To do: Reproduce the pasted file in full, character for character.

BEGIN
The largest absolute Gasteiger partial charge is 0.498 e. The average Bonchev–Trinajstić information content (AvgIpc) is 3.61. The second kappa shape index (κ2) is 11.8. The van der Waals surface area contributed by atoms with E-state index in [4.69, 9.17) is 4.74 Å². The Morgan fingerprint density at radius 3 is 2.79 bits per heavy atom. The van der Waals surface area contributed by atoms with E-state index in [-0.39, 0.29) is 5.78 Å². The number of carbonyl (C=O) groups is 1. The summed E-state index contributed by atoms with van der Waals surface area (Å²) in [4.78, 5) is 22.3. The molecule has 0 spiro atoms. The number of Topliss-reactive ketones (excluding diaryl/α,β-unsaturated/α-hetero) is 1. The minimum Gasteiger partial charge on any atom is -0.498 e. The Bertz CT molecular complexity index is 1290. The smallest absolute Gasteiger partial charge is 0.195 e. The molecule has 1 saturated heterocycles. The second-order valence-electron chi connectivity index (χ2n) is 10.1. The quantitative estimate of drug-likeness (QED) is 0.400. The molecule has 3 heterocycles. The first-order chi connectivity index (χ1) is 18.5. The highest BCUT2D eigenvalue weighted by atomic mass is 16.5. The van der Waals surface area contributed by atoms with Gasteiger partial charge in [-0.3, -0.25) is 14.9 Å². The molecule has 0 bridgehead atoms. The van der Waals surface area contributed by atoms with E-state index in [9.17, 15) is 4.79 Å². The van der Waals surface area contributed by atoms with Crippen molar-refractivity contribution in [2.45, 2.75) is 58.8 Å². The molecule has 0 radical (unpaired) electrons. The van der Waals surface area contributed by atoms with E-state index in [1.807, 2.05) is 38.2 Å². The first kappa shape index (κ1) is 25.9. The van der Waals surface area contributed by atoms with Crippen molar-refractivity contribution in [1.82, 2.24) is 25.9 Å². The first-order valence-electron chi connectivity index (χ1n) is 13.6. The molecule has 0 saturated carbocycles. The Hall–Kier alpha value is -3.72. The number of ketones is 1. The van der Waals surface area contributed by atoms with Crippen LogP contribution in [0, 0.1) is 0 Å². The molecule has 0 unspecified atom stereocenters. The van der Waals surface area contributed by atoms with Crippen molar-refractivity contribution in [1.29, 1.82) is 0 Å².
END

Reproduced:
The largest absolute Gasteiger partial charge is 0.498 e. The average Bonchev–Trinajstić information content (AvgIpc) is 3.61. The second kappa shape index (κ2) is 11.8. The van der Waals surface area contributed by atoms with E-state index in [4.69, 9.17) is 4.74 Å². The Morgan fingerprint density at radius 3 is 2.79 bits per heavy atom. The van der Waals surface area contributed by atoms with E-state index in [-0.39, 0.29) is 5.78 Å². The number of carbonyl (C=O) groups is 1. The summed E-state index contributed by atoms with van der Waals surface area (Å²) in [4.78, 5) is 22.3. The molecule has 0 spiro atoms. The number of Topliss-reactive ketones (excluding diaryl/α,β-unsaturated/α-hetero) is 1. The minimum Gasteiger partial charge on any atom is -0.498 e. The Bertz CT molecular complexity index is 1290. The smallest absolute Gasteiger partial charge is 0.195 e. The molecule has 1 saturated heterocycles. The second-order valence-electron chi connectivity index (χ2n) is 10.1. The quantitative estimate of drug-likeness (QED) is 0.400. The molecule has 3 heterocycles. The first-order chi connectivity index (χ1) is 18.5. The highest BCUT2D eigenvalue weighted by atomic mass is 16.5. The van der Waals surface area contributed by atoms with Gasteiger partial charge in [-0.3, -0.25) is 14.9 Å². The molecule has 0 bridgehead atoms. The van der Waals surface area contributed by atoms with E-state index in [9.17, 15) is 4.79 Å². The van der Waals surface area contributed by atoms with Crippen molar-refractivity contribution in [2.45, 2.75) is 58.8 Å². The molecule has 0 radical (unpaired) electrons. The van der Waals surface area contributed by atoms with E-state index in [1.807, 2.05) is 38.2 Å². The first kappa shape index (κ1) is 25.9. The van der Waals surface area contributed by atoms with Crippen molar-refractivity contribution in [1.82, 2.24) is 25.9 Å². The first-order valence-electron chi connectivity index (χ1n) is 13.6. The molecule has 0 saturated carbocycles. The Hall–Kier alpha value is -3.72. The number of ketones is 1. The van der Waals surface area contributed by atoms with Crippen LogP contribution in [0, 0.1) is 0 Å². The molecule has 0 unspecified atom stereocenters. The van der Waals surface area contributed by atoms with Crippen molar-refractivity contribution in [1.29, 1.82) is 0 Å².